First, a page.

President Cyril Ramaphosa on Thursday announced far-reaching and practical interventions to address South Africa’s growth- and confidence-sapping electricity crisis, including several steps to “significantly increase generation capacity outside of Eskom”.
He also warned, however, that “debilitating” load-shedding would remain a “possibility for the immediate future”, while State-owned power utility Eskom undertook the “fundamental maintenance necessary to improve the reliability of supply”.
In what was his fourth State of the Nation Address (SoNA), which was delayed for more than an hour-and-a-half as a result of ongoing disruptions by the opposition Economic Freedom Fighters, Ramaphosa said measures would be taken, over the coming months, to “fundamentally change the trajectory of energy generation in our country”.
To rapidly increase non-Eskom generation capacity he announced the following actions, including:
- The imminent issuance of a Section 34 Ministerial Determination to give effect to the Integrated Resource Plan 2019 (IRP 2019), enabling the development of additional grid capacity from renewable energy, natural gas, hydro power, battery storage and coal.
- The initiation of the procurement of emergency power from projects that can deliver electricity into the grid within three to 12 months.
- The continued registration by the National Energy Regulator of South Africa (Nersa) of small-scale distributed generation for own use of under 1 MW. Such facilities would require no licence.
- That Nersa would ensure that all applications by commercial and industrial users to produce electricity for own use above 1 MW were processed within the prescribed 120 days, with no limit to installed capacity above 1 MW.
- The launching of Bid Window 5 of the Renewable Energy Independent Power Producer Procurement Programme (REIPPPP) and the opening of discussions with successful bidders from REIPPPP Bid Window 4 to accelerate the completion of their projects.
- The negotiation of supplementary power purchase agreements to acquire additional capacity from existing wind and solar plants.
- And, the development of measures to enable municipalities, in good financial standing, to procure their own power from independent power producers (IPPs).
The initiatives were broadly aligned with the call by Business Unity South Africa that the President use the SoNA to announce the regulations needed to enable “private sector energy generation at scale”.
However, some concern was raised following the speech with the fact that no explicit statement was made on the wheeling of power generated by large plants developed to support mines and factories.
The emergency procurement programme, meanwhile, was already being advanced under the aegis of the Department of Mineral Resources and Energy (DMRE), which issued a request for information (RFI) in December for 3 000 MW of emergency electricity solutions that could be “grid connected in the shortest time at the least possible cost”.
It is understood that the DMRE received hundreds of responses to the RFI by the closing date of January 31, but the department indicated last week that it was still evaluating the information and told Engineering News that it would comment only once all inputs had been processed.
For Eskom itself Ramaphosa announced that the process of “divisionalising” the utility’s three operating activities of generation, transmission and distribution would be implemented.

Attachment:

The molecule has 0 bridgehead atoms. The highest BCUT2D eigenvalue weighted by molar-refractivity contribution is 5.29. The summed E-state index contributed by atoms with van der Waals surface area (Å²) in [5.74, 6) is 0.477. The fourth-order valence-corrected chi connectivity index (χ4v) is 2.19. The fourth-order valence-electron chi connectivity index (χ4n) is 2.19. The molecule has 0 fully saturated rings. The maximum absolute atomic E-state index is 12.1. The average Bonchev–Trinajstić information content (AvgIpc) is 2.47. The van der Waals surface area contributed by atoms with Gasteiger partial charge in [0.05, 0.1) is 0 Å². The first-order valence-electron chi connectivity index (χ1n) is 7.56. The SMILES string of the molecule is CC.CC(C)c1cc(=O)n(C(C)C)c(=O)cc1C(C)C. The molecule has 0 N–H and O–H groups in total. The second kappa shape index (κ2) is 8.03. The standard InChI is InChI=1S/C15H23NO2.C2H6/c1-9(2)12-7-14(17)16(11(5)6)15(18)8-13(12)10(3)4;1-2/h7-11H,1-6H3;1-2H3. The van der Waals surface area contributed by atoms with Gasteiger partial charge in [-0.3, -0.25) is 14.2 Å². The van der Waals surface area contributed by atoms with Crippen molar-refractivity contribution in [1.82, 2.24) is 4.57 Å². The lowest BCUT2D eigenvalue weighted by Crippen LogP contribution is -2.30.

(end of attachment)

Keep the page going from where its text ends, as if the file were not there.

He said this process would be in line with the Eskom Roadmap announced by Public Enterprises Minister Pravin Gordhan in 2019. However, he adopted the divisionalisation nomenclature favoured by Eskom CEO Andre de Ruyter, rather than the “unbundling” term used in the Department of Public Enterprises document.
Each division, Ramaphosa said, would have its own board and management structures.
He also praised recent efforts by the social partners represented at the National Economic Development and Labour Council to craft a “social compact on electricity” and address Eskom’s financial crisis in a “financially sustainable manner”.
“Through this compact the social partners seek an efficient, productive and fit-for-purpose Eskom that generates electricity at affordable prices for communities and industries. This requires both a drastic reduction in costs – including a review of irregular contracts – and measures to mobilise resources that will reduce Eskom’s debt and inject fresh capital where needed.”
The social partners, he added, would also seek to mobilise funding to address Eskom’s financial crisis “in a manner that does not put workers’ pensions at risk and that does not compromise the integrity of the financial system”.
The Congress of South African Trade Unions made a proposal earlier this month to reduce Eskom’s debt from R450-billion to R200-billion through a special purpose vehicle involving workers’ pensions.
Initially, business and government welcomed the proposal, but greater circumspection has since emerged, as other unions objected to the proposal and questioned its legality.
Ahead of the SoNA, Public Investment Corporation (PIC) raised its concern about suggestions that the PIC, on behalf of its clients, would provide funding to bail-out Eskom.
The PIC manages in excess of R2-trillion on behalf of clients that include the Government Employees Pension Fund, Unemployment Insurance Fund, Compensation Commissioners’ Fund and several others.
The PIC said it was well aware of the risk that Eskom posed to the South African economy and to the funds invested on behalf of its clients and said it was ready and keen to engage with various stakeholders to find a suitable and sustainable solution for the systemic risk posed by Eskom.
"Such a solution must be in line with prudent management of client assets. The PIC is obligated to always act in the best interests of its clients, whilst giving due regard to the national interest."